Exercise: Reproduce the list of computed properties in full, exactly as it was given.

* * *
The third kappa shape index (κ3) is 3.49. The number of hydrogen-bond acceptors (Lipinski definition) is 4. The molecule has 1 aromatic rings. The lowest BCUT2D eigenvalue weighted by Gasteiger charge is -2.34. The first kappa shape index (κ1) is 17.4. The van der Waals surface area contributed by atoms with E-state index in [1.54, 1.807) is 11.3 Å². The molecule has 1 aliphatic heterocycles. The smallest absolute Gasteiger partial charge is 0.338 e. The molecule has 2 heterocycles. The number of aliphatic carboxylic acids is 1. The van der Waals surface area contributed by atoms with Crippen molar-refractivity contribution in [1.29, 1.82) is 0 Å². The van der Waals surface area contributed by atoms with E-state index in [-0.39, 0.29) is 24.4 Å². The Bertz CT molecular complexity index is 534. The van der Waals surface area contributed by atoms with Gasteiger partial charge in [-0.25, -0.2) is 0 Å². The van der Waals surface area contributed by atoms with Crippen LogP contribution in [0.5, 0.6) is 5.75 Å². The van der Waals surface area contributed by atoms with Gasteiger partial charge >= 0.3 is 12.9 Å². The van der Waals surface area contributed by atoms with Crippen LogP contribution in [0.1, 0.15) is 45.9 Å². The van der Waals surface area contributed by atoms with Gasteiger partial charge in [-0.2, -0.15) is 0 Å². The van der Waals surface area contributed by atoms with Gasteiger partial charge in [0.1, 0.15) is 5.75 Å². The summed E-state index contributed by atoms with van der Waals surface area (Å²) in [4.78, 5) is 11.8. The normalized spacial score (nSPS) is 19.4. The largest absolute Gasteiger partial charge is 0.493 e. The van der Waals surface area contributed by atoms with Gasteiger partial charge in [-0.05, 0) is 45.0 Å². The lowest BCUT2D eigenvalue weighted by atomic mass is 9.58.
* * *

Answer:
The third kappa shape index (κ3) is 3.49. The number of hydrogen-bond acceptors (Lipinski definition) is 4. The molecule has 1 aromatic rings. The lowest BCUT2D eigenvalue weighted by Gasteiger charge is -2.34. The first kappa shape index (κ1) is 17.4. The van der Waals surface area contributed by atoms with E-state index in [1.54, 1.807) is 11.3 Å². The molecule has 1 aliphatic heterocycles. The smallest absolute Gasteiger partial charge is 0.338 e. The molecule has 2 heterocycles. The number of aliphatic carboxylic acids is 1. The van der Waals surface area contributed by atoms with Crippen molar-refractivity contribution in [1.29, 1.82) is 0 Å². The van der Waals surface area contributed by atoms with E-state index in [-0.39, 0.29) is 24.4 Å². The Bertz CT molecular complexity index is 534. The van der Waals surface area contributed by atoms with Gasteiger partial charge in [-0.25, -0.2) is 0 Å². The van der Waals surface area contributed by atoms with Crippen LogP contribution in [0.5, 0.6) is 5.75 Å². The van der Waals surface area contributed by atoms with Gasteiger partial charge >= 0.3 is 12.9 Å². The van der Waals surface area contributed by atoms with Crippen LogP contribution in [0.1, 0.15) is 45.9 Å². The van der Waals surface area contributed by atoms with Gasteiger partial charge in [-0.2, -0.15) is 0 Å². The van der Waals surface area contributed by atoms with Gasteiger partial charge in [0.1, 0.15) is 5.75 Å². The summed E-state index contributed by atoms with van der Waals surface area (Å²) in [4.78, 5) is 11.8. The normalized spacial score (nSPS) is 19.4. The largest absolute Gasteiger partial charge is 0.493 e. The van der Waals surface area contributed by atoms with Gasteiger partial charge in [-0.05, 0) is 45.0 Å². The lowest BCUT2D eigenvalue weighted by atomic mass is 9.58.